ATH 242-01

Analyzing the past: human remains – ethics & legalities

Human remains

  • usually found in specific mortuary zones or structures
  • elaborate mortuary treatments represent only a tiny proportion of a population
  • Anguashi (the victim’s actual name) – Jivaro Indian (collected circa 1917-1925)

disposal of the dead

  • inhumation
  • cremation
  • cryogenic freezing
  • cannibalism
  • casual disposal

why study the dead? human remains can tell us many things:

  • age at death
  • sex of an individual
  • diseases they may have suffered
  • accidents/cause of death
  • diet and health
  • customs of their culture

determining sex

  • often not possible to determine before 15 years of age
  • skull & mandible can be used, but not often reliable
  • pelvis is more accurate (90-95%) but may not always be well preserved

sexing human remains

  • relying on attributes that are not always specific for the gender of the individual
  • looking at variation across the human species
  • specimens don’t always fit into categories
  • best to have several lines of evidence before making decision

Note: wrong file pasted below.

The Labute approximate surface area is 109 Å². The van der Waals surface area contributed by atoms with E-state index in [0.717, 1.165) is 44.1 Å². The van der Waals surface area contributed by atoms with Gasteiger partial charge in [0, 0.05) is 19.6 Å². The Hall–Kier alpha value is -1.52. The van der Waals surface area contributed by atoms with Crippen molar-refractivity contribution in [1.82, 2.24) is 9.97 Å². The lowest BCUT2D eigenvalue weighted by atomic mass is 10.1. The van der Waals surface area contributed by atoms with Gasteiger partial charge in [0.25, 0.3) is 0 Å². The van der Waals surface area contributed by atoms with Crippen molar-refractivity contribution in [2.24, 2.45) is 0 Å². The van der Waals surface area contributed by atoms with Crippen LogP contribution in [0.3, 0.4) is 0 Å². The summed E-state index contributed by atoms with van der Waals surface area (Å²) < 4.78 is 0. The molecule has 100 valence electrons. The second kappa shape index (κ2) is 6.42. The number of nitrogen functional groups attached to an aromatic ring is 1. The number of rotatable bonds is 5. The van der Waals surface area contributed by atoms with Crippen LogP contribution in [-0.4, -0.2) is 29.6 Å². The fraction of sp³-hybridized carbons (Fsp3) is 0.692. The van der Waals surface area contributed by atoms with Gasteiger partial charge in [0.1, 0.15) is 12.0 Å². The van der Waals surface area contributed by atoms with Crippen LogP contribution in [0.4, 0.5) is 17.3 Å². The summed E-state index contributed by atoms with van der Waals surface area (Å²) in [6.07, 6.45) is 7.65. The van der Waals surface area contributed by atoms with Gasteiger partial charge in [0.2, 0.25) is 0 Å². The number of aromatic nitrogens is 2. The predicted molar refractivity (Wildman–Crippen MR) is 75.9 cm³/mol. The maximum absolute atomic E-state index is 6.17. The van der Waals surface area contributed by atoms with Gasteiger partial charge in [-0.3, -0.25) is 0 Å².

determining age

  • gumline / tooth eruption
  • fusion of epiphysis on long bones
  • skull sutures (close from the inside out)

health & pathology

  • high amounts of carbohydrates in diet increases acidity to erode teeth
  • arthritis – cartilage betw. bones breaks down, bones rub together
  • syphilis – causes pitting of the face and thickens space in long bones
  • wormian (intrasutural) bones
  • healed breaks/injuries indicate trauma
  • Harris lines: indicate malnourishment as a child. appear on long bones in Xrays
  • sabre shin – indicates periostitis
  • parturition pitting indicates childbirth

other information

  • stature: estimate based on measuring long bones
  • age at death, cause of death, gender, diet, general health, grave goods
  • DNA testing allows measure of relatedness
  • cranial deformation

cranial capacity

  • related to intelligence?
  • racial stereotyping
  • Homo sapiens neanderthalensis v. Homo sapiens sapiens
  • there is only one human race

human remains

  • what do you think about human remains being excavated and curated by archaeologists
  • should the descendants of these individuals be consulted
  • what are the benefits to be gained
  • what are the costs
  • are there ways to compromise
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